UM accounting students are helping prepare tax returns for free on campus.
Volunteer Income Tax Assistance (VITA) is a nationwide program that coordinates IRS-certified volunteers with people who make less than $55,000 a year. The IRS partnered with the University of Montana to provide tax assistance to members of the Missoula community and students. The IRS provides computer software for the volunteers to use for the VITA program.
The volunteers help prepare clients’ tax returns for free every Saturday from 9 a.m. - 4 p.m. in Gallagher Business Building 209 through Mar. 9.
Twenty-three student volunteers and 3 coordinators are helping prepare client tax returns this year for free; including day of walk-ins.
“The focus of this program here is the student volunteers using their skills to help the community. There may be coordinators, but the students really run this,” said Clem Lockman, one of the coordinators.
Nickolas Hannifin is a student volunteer pursuing his Master’s of Accounting and has been involved with the VITA program for two years. All the volunteers take a class with Kent Swift, one of the faculty coordinators, in the fall to learn about filing personal income taxes. Hannifin said VITA allows him to use what he has learned in classes in real life situations with the Missoula community.
“Most of the times with classes, you study, you take a test and don’t get to do it again after the class, but with this, I get to see new things every day,” Hannifin said.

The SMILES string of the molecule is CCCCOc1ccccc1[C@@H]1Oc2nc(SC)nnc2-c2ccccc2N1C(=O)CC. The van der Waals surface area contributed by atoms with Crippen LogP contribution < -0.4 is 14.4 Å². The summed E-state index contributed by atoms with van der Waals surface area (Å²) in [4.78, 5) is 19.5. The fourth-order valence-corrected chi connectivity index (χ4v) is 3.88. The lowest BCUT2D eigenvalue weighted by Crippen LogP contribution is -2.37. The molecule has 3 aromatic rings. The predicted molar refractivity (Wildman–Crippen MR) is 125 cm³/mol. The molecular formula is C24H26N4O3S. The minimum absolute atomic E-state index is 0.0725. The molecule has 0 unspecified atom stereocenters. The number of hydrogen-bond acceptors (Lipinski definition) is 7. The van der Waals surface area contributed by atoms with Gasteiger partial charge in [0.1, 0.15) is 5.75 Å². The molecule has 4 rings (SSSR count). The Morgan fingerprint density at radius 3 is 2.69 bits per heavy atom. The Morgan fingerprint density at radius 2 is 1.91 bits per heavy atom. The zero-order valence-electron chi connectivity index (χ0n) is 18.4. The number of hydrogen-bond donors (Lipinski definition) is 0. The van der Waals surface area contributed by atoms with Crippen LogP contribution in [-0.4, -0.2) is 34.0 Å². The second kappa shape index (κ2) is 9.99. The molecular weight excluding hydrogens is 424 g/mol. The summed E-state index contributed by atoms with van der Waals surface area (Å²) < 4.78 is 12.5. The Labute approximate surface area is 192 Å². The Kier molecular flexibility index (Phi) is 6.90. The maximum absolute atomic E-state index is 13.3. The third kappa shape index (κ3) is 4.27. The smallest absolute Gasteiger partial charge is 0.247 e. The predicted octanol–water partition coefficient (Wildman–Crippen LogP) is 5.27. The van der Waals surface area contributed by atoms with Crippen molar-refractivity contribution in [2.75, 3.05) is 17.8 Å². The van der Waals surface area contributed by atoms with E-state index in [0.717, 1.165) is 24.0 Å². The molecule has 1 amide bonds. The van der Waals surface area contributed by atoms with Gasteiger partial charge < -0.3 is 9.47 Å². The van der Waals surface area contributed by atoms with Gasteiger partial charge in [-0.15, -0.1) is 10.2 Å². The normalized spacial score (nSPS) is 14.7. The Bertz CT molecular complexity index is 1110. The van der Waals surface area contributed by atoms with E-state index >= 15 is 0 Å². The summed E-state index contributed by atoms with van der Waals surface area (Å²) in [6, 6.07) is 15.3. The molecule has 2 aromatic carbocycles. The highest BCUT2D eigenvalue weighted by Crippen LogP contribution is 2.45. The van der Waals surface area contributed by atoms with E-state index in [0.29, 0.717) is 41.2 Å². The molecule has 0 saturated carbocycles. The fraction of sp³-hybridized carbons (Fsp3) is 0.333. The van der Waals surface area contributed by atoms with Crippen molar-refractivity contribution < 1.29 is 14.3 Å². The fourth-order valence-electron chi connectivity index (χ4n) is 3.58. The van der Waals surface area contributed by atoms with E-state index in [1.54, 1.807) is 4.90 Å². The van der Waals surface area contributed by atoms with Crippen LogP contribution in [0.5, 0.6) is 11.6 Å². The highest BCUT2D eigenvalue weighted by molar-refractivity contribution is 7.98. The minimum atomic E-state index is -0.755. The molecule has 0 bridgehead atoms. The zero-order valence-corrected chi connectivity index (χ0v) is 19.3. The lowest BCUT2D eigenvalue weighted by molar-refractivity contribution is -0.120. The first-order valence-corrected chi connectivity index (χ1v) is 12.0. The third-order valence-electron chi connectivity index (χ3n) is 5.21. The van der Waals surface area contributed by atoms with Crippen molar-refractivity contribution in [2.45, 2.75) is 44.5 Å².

Hannifin said the process for clients is very straight forward. VITA publishes a list of materials that clients need to bring with them. Clients fill out an intake form with their information and any questions that they have. The volunteers go through an intake interview with each client and help the client understand the process.
“For most people it is really simple,” Hannifin said. “Just a W-2, social security, identification, and then you are in and out.”
The VITA program is important to Missoula because often people don’t have the knowledge to take advantage of deductions or credits without help, Hannifin said.
“We help people get a lot of money back on their return when on their own, they would have to pay to do their tax returns,” Hannifin said. “They wouldn’t get as much back on their tax return as they might not get as much back as would be helpful for their family.”
The VITA program at the University helps to prepare 500 to 600 tax returns a year, which helps their clients get back between $500,000 to a million in total refunds each year, Swift said.
“This has been a particularly big and successful program at the University of Montana because of the students. We focus on quality and really want to do a great job for our clients,” Swift said.